After this we set gfp_allowed_mask to __GFP_BITS_MASK which means that system is already running, set allowed cpus/mems to all CPUs and NUMA nodes with the set_mems_allowed function, allow init process to run on any CPU with the set_cpus_allowed_ptr, set pid for the cad or Ctrl-Alt-Delete, do preparation for booting of the other CPUs with the call of the smp_prepare_cpus, call early initcalls with the do_pre_smp_initcalls, initialize SMP with the smp_init and initialize lockup_detector with the call of the lockup_detector_init and initialize scheduler with the sched_init_smp.

After this we can see the call of the following functions - do_basic_setup. Before we will call the do_basic_setup function, our kernel already initialized for this moment. As comment says:

Now we can finally start doing some real work..

The do_basic_setup will reinitialize cpuset to the active CPUs, initialize the khelper - which is a kernel thread which used for making calls out to userspace from within the kernel, initialize tmpfs, initialize drivers subsystem, enable the user-mode helper workqueue and make post-early call of the initcalls. We can see opening of the dev/console and dup twice file descriptors from 0 to 2 after the do_basic_setup:

if (sys_open((const char __user *) "/dev/console", O_RDWR, 0) < 0)
    pr_err("Warning: unable to open an initial console.\n");

(void) sys_dup(0);
(void) sys_dup(0);

We are using two system calls here sys_open and sys_dup. In the next chapters we will see explanation and implementation of the different system calls. After we opened initial console, we check that rdinit= option was passed to the kernel command line or set default path of the ramdisk:

if (!ramdisk_execute_command)
    ramdisk_execute_command = "/init";

Check user's permissions for the ramdisk and call the prepare_namespace function from the init/do_mounts.c which checks and mounts the initrd:

if (sys_access((const char __user *) ramdisk_execute_command, 0) != 0) {
    ramdisk_execute_command = NULL;

This is the end of the kernel_init_freeable function and we need return to the kernel_init. The next step after the kernel_init_freeable finished its execution is the async_synchronize_full. This function waits until all asynchronous function calls have been done and after it we will call the free_initmem which will release all memory occupied by the initialization stuff which located between __init_begin and __init_end. After this we protect .rodata with the mark_rodata_ro and update state of the system from the SYSTEM_BOOTING to the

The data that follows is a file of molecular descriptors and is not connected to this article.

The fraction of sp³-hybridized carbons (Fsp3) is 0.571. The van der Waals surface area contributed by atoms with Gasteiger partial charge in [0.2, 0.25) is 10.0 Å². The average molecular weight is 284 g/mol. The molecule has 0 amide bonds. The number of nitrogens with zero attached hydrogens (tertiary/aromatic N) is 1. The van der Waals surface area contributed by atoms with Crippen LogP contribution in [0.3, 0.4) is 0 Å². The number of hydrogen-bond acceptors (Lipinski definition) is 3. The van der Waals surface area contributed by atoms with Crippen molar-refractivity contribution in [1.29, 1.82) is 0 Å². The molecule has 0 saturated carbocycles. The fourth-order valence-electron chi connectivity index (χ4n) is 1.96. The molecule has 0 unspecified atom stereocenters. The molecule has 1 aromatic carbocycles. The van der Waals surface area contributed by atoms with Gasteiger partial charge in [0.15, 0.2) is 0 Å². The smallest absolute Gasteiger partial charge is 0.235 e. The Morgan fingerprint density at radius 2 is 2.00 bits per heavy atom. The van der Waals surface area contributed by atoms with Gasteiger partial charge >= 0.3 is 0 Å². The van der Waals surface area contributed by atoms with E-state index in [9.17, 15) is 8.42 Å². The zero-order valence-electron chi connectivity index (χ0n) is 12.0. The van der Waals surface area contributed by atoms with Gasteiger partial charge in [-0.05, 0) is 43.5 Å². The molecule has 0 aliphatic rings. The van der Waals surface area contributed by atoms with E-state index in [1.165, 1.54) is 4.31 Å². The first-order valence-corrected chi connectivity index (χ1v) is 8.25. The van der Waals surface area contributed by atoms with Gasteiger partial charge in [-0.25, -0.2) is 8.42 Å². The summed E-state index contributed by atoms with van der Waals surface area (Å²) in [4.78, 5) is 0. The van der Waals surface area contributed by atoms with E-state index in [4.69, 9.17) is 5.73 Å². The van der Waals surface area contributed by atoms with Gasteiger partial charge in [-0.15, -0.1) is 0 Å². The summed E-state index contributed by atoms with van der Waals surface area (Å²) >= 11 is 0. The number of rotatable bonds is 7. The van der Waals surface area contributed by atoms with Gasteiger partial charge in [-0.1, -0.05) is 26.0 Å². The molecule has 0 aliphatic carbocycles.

system_state = SYSTEM_RUNNING;

And tries to run the init process:

if (ramdisk_execute_command) {
    ret = run_init_process(ramdisk_execute_command);
    if (!ret)
        return 0;
    pr_err("Failed to execute %s (error %d)\n",
           ramdisk_execute_command, ret);

First of all it checks the ramdisk_execute_command which we set in the kernel_init_freeable function and it will be equal to the value of the rdinit= kernel command line parameters or /init by default. The run_init_process function fills the first element of the argv_init array:

static const char *argv_init[MAX_INIT_ARGS+2] = { "init", NULL, };

which represents arguments of the init program and call do_execve function:

argv_init[0] = init_filename;
return do_execve(getname_kernel(init_filename),
    (const char __user *const __user *)argv_init,
    (const char __user *const __user *)envp_init);

The do_execve function is defined in the include/linux/sched.h and runs program with the given file name and arguments. If we did not pass rdinit= option to the kernel command line, kernel starts to check the execute_command which is equal to value of the init= kernel command line parameter:

    if (execute_command) {
        ret = run_init_process(execute_command);
        if (!ret)
            return 0;
        panic("Requested init %s failed (error %d).",
              execute_command, ret);

If we did not pass init= kernel command line parameter either, kernel tries to run one of the following executable files:

if (!try_to_run_init_process("/sbin/init") ||
    !try_to_run_init_process("/etc/init") ||
    !try_to_run_init_process("/bin/init") ||
    return 0;

Otherwise we finish with panic:

panic("No working init found.  Try passing init= option to kernel. "
      "See Linux Documentation/init.txt for guidance.");

That's all! Linux kernel initialization process is finished!


It is the end of the tenth part about the linux kernel initialization process. It is not only the tenth part, but also is the last part which describes initialization of the linux kernel. As I wrote in the first part of this chapter, we will go through all steps of the kernel initialization and we did it. We started at the first architecture-independent function - start_kernel and finished with the launch of the first init process in the our system. I skipped details about different subsystem of the kernel, for example I almost did not cover scheduler, interrupts, exception handling, etc. From the next part we will start to dive to the different kernel subsystems. Hope it will be interesting.

If you have any questions or suggestions write me a comment or ping me at twitter.

Please note that English is not my first language, And I am really sorry for any inconvenience. If you find any mistakes please send me PR to linux-insides.